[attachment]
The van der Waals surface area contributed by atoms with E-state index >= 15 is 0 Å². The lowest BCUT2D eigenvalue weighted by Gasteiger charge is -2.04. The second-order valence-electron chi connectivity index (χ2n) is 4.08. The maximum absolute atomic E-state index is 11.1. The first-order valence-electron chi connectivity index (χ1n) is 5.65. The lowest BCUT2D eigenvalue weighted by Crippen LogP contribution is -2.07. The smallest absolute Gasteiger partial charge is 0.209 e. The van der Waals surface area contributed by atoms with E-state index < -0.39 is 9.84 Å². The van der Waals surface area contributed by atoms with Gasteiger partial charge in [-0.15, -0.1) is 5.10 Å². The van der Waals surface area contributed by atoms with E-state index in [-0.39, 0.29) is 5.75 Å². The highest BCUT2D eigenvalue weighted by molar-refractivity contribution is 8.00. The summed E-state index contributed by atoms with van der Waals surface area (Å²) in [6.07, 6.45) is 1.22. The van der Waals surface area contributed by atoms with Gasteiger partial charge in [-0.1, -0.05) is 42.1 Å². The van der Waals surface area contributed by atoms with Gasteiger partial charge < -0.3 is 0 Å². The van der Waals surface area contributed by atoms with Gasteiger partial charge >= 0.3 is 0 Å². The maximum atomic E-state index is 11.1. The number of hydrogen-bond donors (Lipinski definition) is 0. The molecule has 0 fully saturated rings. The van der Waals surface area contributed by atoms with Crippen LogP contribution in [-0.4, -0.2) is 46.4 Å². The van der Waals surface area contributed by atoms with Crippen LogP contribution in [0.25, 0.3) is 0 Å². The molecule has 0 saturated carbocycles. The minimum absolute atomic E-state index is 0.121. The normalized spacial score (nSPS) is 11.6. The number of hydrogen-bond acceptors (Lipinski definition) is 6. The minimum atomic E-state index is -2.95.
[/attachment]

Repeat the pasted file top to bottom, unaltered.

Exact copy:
The van der Waals surface area contributed by atoms with E-state index >= 15 is 0 Å². The lowest BCUT2D eigenvalue weighted by Gasteiger charge is -2.04. The second-order valence-electron chi connectivity index (χ2n) is 4.08. The maximum absolute atomic E-state index is 11.1. The first-order valence-electron chi connectivity index (χ1n) is 5.65. The lowest BCUT2D eigenvalue weighted by Crippen LogP contribution is -2.07. The smallest absolute Gasteiger partial charge is 0.209 e. The van der Waals surface area contributed by atoms with E-state index < -0.39 is 9.84 Å². The van der Waals surface area contributed by atoms with Gasteiger partial charge in [-0.15, -0.1) is 5.10 Å². The van der Waals surface area contributed by atoms with E-state index in [-0.39, 0.29) is 5.75 Å². The highest BCUT2D eigenvalue weighted by molar-refractivity contribution is 8.00. The summed E-state index contributed by atoms with van der Waals surface area (Å²) in [6.07, 6.45) is 1.22. The van der Waals surface area contributed by atoms with Gasteiger partial charge in [-0.1, -0.05) is 42.1 Å². The van der Waals surface area contributed by atoms with Gasteiger partial charge < -0.3 is 0 Å². The van der Waals surface area contributed by atoms with Gasteiger partial charge >= 0.3 is 0 Å². The maximum atomic E-state index is 11.1. The number of hydrogen-bond donors (Lipinski definition) is 0. The molecule has 0 fully saturated rings. The van der Waals surface area contributed by atoms with Crippen LogP contribution in [-0.4, -0.2) is 46.4 Å². The van der Waals surface area contributed by atoms with Crippen LogP contribution in [0.25, 0.3) is 0 Å². The molecule has 0 saturated carbocycles. The minimum absolute atomic E-state index is 0.121. The normalized spacial score (nSPS) is 11.6. The number of hydrogen-bond acceptors (Lipinski definition) is 6. The minimum atomic E-state index is -2.95.